[EDITOR’S NOTE: The following is a guest post by Gabe Rothman, who left the law (twice) and now performs Salesforce.com integration consulting. Read more about Gabe at the bottom of this post, and come meet Gabe on October 2 at the Leave Law Behind event.]
“Those who cannot remember the past are condemned to repeat it”
– George Santayana
As any of you who, like me, have worked with Casey and/or read this blog know, Casey is a fountain of useful advice on this topic, a supportive and omnipresent Jiminy Cricket lighting the path away from self doubt, away from your addiction to your professional identity, and toward personal fulfillment. In that regard, I was honored when Casey asked me to contribute my insights and experiences to LLB.
After five years working in litigation with two different law firms, one failed attempt to leave the law behind, and countless hours of soul searching and second guessing; after numerous missteps, backsteps, and baby steps, I’ve succeeded in leaving the law behind. After years of hoping that things would change, that the law could make me happy, that it would stop taking and giving nothing in return, I’ve packed my bags and bailed.
A month ago I embarked on a new career path at a hi-tech consulting company called Bluewolf. We consult on business process, sales pipeline process, and various cloud applications, but our bread and butter is custom Salesforce.com configuration and implementation.
Before I get into how I got out, I want to discuss how I ended up a 4th year attorney with a mountain of debt and a strong disinclination to ever work for another law firm as long as I live. If you are thinking of making this change, I urge you to heed the above advice of George Santayana because you can’t possibly hope to disembark from the path you are on without first examining how you arrived there.
If you’re anything like me a primary factor in your current dissatisfaction is a history of sometimes allowing life to happen to you. By that I don’t mean to imply some sort of perpetual victimhood, but rather a proclivity towards a kind of “que sera sera” attitude in your career and perhaps other part of your life. You avoided active decision making because you were afraid that making an active decision would force you to miss out on all the other amazing career possibilities out there. You assumed you would somehow just magically find your passion in college; in your early career; in law school. You have short-circuited finding a career you like because you have over analyzed what you think you’re supposed to want.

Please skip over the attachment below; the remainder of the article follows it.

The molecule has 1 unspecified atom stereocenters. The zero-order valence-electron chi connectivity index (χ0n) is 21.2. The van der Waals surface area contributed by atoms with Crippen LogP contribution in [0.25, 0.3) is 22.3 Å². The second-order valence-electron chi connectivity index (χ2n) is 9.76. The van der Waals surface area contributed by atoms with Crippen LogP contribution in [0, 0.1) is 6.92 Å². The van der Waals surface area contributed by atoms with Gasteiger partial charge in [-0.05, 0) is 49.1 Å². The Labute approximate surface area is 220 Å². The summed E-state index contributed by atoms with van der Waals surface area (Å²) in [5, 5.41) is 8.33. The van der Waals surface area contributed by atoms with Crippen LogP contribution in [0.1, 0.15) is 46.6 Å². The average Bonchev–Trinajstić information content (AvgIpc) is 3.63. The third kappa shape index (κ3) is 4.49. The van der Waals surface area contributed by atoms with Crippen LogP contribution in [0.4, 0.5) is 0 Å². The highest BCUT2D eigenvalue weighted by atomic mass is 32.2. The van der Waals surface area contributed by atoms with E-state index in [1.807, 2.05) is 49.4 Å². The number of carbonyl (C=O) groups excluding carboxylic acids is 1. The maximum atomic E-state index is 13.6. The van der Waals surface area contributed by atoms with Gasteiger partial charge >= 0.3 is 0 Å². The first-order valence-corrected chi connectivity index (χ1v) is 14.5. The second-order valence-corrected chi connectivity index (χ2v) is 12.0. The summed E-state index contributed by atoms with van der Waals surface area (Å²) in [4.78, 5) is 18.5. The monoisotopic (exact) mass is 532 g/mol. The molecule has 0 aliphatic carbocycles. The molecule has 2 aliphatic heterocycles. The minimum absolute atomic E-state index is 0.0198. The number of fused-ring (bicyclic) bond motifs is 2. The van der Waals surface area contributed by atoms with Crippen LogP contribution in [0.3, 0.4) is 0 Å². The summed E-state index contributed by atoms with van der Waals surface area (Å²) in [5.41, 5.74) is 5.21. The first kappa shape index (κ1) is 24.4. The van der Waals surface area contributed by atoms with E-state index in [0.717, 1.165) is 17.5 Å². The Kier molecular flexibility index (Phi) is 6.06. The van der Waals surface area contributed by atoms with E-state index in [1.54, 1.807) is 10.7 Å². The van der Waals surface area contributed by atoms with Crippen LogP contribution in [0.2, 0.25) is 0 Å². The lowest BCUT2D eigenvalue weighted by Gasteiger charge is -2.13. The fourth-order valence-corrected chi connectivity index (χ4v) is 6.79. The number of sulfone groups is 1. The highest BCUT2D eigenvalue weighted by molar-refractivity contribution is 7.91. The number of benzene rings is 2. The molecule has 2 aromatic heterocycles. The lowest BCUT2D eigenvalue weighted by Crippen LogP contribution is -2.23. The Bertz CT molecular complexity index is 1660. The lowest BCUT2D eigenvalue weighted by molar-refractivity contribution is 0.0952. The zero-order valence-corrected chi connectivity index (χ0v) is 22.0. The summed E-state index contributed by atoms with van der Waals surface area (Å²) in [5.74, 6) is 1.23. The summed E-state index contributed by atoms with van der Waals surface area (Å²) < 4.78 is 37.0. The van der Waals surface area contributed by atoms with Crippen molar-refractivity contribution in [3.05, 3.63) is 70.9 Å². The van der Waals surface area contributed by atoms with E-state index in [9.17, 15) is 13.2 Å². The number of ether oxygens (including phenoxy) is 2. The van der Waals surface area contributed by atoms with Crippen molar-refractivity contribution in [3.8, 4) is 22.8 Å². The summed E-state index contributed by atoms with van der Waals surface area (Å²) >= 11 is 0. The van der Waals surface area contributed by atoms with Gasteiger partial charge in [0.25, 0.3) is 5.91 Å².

Well guess what? By not making active decisions you have made the passive decision to forego the same opportunities you were afraid of missing. Also, let’s clear the air about something else, if you haven’t found it in your career by now, you’re probably never going to find your “passion,” and that’s ok. Finding your passion is for artists, athletes and musicians, so stop looking for it, because you are sacrificing satisfaction in pursuit of perfection. It’s ok for your passion to be a hobby. Stop allowing your career to define you and start defining what you want in a career. For now, don’t worry about what’s realistic; worry about what you want.
What industry do you want to work in? How large an organization? Self employed? How long are you willing to commute? How much money do you need (not want – need) to make? Do you want to be out of the office frequently? How much vacation time do you want?
I can tell you that I did none of the above analysis when I made the decision to apply to law school (I say “made the decision” only in the loosest sense of the meaning of the phrase). I had no idea if it was right for me and I ignored the warnings of several of my lawyer friends not to do it. I did it because it seemed like a reasonable thing to do. I did it because I knew it would please my family. I did it because I didn’t know how else to find direction in my career and I was too lazy/scared to investigate and pursue less concrete options. And most ridiculously, I literally predicated my decision on whether to apply to law school on my LSAT results. I didn’t even know if I wanted to go to law school when I took the test. $1,000, a Kaplan LSAT prep course, and a 169 later, and I had bought myself a one-way ticket on the dissatisfaction express. It’s obvious in retrospect that my “strategy” (I am being generous) was destined to fail. It failed me when I decided to go to law school. It failed me again when I took the first job I was offered after law school. It failed me a third time when money enticed me to take my second law firm job in a practice area I already knew that I hated.
Before you walk the plank and dive headlong into a career change, be as sure as you can that whatever direction you go is going to be THE thing, as opposed to the next thing. Whatever course of action or thought process led you to law school, do and think the opposite. Stop throwing crap against the wall in the vain hope that something sticks. Be strategic, do your research, take stock of what you want out of life and let that dictate your next step, and I beg you, give yourself an easy escape route this time.
After graduating from UCLA in 2000, Gabe moved to the Bay to pursue a career in technology just in time to see the bubble burst. After working his way through several jobs – graphic designer and project coordinator, among others – he applied to and ultimately attended UC Hastings Law School, graduating and passing the Bar Exam in 2007. For four years he worked as a construction, real estate and insurance litigator, but ultimately felt dissatisfied with litigation. In October 2011 he came full circle and left litigation to pursue a career in technology, ultimately landing at Bluewolf.